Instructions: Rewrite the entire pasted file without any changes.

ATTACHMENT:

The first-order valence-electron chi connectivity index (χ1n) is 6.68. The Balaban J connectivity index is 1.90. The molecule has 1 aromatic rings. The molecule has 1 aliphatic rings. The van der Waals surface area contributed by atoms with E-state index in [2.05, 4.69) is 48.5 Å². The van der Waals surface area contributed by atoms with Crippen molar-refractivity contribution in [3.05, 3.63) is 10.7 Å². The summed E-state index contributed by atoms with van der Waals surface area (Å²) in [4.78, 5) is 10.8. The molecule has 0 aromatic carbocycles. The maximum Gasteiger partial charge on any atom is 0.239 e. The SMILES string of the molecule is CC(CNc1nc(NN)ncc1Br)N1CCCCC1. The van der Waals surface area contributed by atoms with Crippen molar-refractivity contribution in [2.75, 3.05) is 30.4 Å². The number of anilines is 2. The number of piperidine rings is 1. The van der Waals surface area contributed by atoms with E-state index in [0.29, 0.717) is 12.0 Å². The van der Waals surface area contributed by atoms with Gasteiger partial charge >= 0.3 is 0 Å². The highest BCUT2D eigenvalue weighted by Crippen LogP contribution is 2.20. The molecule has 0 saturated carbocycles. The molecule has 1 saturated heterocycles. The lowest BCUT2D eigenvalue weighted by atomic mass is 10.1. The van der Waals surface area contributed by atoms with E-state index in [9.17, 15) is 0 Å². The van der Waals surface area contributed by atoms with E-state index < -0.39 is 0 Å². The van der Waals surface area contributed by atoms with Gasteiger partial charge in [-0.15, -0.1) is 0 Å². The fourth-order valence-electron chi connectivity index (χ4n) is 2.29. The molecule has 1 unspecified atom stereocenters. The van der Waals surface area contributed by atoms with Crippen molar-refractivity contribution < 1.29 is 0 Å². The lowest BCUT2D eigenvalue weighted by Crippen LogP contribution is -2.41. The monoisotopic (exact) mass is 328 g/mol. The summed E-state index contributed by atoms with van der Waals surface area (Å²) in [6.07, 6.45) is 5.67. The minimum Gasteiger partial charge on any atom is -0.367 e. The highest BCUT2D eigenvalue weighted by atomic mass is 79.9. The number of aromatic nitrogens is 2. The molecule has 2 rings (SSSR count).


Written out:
The first-order valence-electron chi connectivity index (χ1n) is 6.68. The Balaban J connectivity index is 1.90. The molecule has 1 aromatic rings. The molecule has 1 aliphatic rings. The van der Waals surface area contributed by atoms with E-state index in [2.05, 4.69) is 48.5 Å². The van der Waals surface area contributed by atoms with Crippen molar-refractivity contribution in [3.05, 3.63) is 10.7 Å². The summed E-state index contributed by atoms with van der Waals surface area (Å²) in [4.78, 5) is 10.8. The molecule has 0 aromatic carbocycles. The maximum Gasteiger partial charge on any atom is 0.239 e. The SMILES string of the molecule is CC(CNc1nc(NN)ncc1Br)N1CCCCC1. The van der Waals surface area contributed by atoms with Crippen molar-refractivity contribution in [2.75, 3.05) is 30.4 Å². The number of anilines is 2. The number of piperidine rings is 1. The van der Waals surface area contributed by atoms with E-state index in [0.29, 0.717) is 12.0 Å². The van der Waals surface area contributed by atoms with Gasteiger partial charge >= 0.3 is 0 Å². The highest BCUT2D eigenvalue weighted by Crippen LogP contribution is 2.20. The molecule has 0 saturated carbocycles. The molecule has 1 saturated heterocycles. The lowest BCUT2D eigenvalue weighted by atomic mass is 10.1. The van der Waals surface area contributed by atoms with E-state index in [9.17, 15) is 0 Å². The van der Waals surface area contributed by atoms with E-state index < -0.39 is 0 Å². The van der Waals surface area contributed by atoms with Gasteiger partial charge in [-0.15, -0.1) is 0 Å². The fourth-order valence-electron chi connectivity index (χ4n) is 2.29. The molecule has 1 unspecified atom stereocenters. The van der Waals surface area contributed by atoms with Crippen molar-refractivity contribution < 1.29 is 0 Å². The lowest BCUT2D eigenvalue weighted by Crippen LogP contribution is -2.41. The monoisotopic (exact) mass is 328 g/mol. The summed E-state index contributed by atoms with van der Waals surface area (Å²) in [6.07, 6.45) is 5.67. The minimum Gasteiger partial charge on any atom is -0.367 e. The highest BCUT2D eigenvalue weighted by atomic mass is 79.9. The number of aromatic nitrogens is 2. The molecule has 2 rings (SSSR count).